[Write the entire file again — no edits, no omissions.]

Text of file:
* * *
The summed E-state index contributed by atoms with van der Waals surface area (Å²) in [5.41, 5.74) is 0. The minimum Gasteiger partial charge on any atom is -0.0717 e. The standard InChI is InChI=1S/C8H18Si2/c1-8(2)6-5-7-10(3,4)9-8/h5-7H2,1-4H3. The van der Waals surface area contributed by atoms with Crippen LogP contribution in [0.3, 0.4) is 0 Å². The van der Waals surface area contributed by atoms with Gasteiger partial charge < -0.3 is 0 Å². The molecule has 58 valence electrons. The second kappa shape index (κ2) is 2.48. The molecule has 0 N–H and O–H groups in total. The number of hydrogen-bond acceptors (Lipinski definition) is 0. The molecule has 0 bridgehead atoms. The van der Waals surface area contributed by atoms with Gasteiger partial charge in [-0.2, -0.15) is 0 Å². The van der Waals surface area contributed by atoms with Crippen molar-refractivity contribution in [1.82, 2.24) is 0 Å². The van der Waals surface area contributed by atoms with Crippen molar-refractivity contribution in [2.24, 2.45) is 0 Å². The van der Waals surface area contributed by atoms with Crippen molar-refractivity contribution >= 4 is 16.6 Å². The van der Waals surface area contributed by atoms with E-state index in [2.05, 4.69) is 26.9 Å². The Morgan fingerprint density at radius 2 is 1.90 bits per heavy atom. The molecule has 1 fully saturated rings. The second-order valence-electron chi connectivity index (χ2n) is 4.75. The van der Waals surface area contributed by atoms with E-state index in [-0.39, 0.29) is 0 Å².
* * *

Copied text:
The summed E-state index contributed by atoms with van der Waals surface area (Å²) in [5.41, 5.74) is 0. The minimum Gasteiger partial charge on any atom is -0.0717 e. The standard InChI is InChI=1S/C8H18Si2/c1-8(2)6-5-7-10(3,4)9-8/h5-7H2,1-4H3. The van der Waals surface area contributed by atoms with Crippen LogP contribution in [0.3, 0.4) is 0 Å². The van der Waals surface area contributed by atoms with Gasteiger partial charge < -0.3 is 0 Å². The molecule has 58 valence electrons. The second kappa shape index (κ2) is 2.48. The molecule has 0 N–H and O–H groups in total. The number of hydrogen-bond acceptors (Lipinski definition) is 0. The molecule has 0 bridgehead atoms. The van der Waals surface area contributed by atoms with Gasteiger partial charge in [-0.2, -0.15) is 0 Å². The van der Waals surface area contributed by atoms with Crippen molar-refractivity contribution in [1.82, 2.24) is 0 Å². The van der Waals surface area contributed by atoms with Crippen molar-refractivity contribution in [2.24, 2.45) is 0 Å². The van der Waals surface area contributed by atoms with Crippen molar-refractivity contribution >= 4 is 16.6 Å². The van der Waals surface area contributed by atoms with E-state index in [2.05, 4.69) is 26.9 Å². The Morgan fingerprint density at radius 2 is 1.90 bits per heavy atom. The molecule has 1 fully saturated rings. The second-order valence-electron chi connectivity index (χ2n) is 4.75. The van der Waals surface area contributed by atoms with E-state index in [-0.39, 0.29) is 0 Å².